And engines have been changed as well as the viscosity and amounts required. My 2013 Silverado 1500 took 6-quarts of 5W-30 (from memory), my 2015 Silverado 1500 required 8.5 quarts of 0W-20, and reading the manual for my 2016 GMC 1500 it takes only 8-quarts of 0W-20. (At least they did away with that stupid half-quart BS.) And GM highly recommends an oil that meets a DEXOS requirement, which is good and bad. Bad in the early days when harder to find, good in the fact they have added some requirements that exceed API standards and making the oil even better. (Almost all name brand oil today meets the Dexos standard and I believe maybe Ford, Chrysler and others have jumped on a bandwagon requiring certain oil. From what I was told Dexos was just a new standard of SN or GF-5...for more info...http://autoweek.com/article/car-news/automakers-switch-new-engine-oil-more-efficiency-better-protection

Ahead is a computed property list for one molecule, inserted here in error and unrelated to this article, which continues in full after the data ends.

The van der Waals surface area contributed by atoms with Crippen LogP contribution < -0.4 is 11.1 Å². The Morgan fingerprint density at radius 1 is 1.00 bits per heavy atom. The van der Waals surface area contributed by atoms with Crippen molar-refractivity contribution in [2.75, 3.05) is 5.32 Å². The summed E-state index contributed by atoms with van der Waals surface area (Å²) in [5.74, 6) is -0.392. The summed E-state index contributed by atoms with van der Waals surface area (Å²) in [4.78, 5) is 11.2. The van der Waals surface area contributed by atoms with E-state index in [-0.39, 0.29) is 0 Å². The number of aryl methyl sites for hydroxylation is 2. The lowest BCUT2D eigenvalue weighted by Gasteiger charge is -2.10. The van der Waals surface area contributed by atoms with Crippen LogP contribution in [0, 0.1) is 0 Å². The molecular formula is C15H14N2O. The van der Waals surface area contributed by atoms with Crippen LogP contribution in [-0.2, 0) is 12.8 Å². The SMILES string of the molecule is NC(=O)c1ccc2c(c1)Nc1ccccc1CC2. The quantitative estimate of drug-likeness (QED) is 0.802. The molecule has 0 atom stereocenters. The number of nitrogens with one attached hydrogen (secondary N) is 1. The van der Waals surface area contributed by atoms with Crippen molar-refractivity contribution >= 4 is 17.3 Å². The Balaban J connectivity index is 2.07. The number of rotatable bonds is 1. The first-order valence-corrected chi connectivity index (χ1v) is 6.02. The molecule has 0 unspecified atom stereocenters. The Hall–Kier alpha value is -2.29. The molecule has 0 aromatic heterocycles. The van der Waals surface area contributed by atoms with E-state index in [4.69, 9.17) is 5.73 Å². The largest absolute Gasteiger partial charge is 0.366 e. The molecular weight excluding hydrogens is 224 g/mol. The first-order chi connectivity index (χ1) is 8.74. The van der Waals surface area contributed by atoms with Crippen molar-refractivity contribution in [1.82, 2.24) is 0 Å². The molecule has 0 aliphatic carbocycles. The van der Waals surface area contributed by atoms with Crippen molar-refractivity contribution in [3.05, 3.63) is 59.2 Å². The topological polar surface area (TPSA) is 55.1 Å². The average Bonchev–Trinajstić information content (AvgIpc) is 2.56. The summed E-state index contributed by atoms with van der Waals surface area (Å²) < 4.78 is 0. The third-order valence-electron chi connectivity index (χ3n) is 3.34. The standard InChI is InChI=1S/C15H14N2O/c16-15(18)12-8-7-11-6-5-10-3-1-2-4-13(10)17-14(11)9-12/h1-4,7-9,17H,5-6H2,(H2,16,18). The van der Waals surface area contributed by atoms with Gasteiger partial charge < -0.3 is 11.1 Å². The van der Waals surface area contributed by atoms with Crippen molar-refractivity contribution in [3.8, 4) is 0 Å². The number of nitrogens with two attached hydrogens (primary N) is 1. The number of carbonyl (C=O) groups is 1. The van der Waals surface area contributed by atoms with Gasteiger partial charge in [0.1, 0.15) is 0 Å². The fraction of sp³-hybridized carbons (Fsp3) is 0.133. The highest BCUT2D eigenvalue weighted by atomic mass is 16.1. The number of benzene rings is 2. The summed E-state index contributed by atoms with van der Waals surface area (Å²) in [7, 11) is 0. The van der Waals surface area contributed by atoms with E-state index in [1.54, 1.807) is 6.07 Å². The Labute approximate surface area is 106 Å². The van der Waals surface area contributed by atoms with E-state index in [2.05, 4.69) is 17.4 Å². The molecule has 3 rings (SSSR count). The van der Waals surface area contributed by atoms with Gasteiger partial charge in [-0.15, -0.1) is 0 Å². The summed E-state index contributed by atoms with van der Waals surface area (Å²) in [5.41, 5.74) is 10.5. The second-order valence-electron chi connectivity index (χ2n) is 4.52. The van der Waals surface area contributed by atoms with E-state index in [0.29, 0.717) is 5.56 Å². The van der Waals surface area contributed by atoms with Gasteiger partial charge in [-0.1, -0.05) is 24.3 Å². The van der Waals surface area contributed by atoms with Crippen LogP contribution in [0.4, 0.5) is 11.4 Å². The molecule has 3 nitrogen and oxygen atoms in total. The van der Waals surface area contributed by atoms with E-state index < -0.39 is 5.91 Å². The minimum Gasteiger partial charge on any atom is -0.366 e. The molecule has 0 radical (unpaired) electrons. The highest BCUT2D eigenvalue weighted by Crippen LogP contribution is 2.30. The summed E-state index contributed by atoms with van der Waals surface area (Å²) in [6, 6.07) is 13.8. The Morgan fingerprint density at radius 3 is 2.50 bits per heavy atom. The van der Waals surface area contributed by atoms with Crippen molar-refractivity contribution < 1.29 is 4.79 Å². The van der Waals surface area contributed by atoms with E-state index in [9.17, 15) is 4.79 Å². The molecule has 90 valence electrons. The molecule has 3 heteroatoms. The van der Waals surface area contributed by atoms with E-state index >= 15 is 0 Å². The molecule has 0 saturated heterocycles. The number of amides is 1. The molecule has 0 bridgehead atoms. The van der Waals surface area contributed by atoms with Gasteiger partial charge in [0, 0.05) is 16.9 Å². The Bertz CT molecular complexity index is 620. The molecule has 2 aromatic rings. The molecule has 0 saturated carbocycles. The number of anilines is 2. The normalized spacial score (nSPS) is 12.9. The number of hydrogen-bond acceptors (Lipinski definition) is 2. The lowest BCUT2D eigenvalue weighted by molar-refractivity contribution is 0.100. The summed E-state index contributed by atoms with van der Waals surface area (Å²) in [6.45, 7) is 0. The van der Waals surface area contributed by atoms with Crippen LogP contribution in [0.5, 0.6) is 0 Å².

Three things I have learned over my long life are:

    • Never debate what truck is better; not worth the time and aggravation and in the end the four big mfgrs in this country all make great PU trucks.
    • Never debate what beer is best (something I cannot do since I do not like beer)
    • And last, never debate the 3,000 mile oil change with those who still adhere to the standard set by gramps.

    Great site for oil reviews. Not so much as to which name brand is better, but it lists those oils that fail to pass scrutiny; those brands found on service station shelves that you have never heard of before....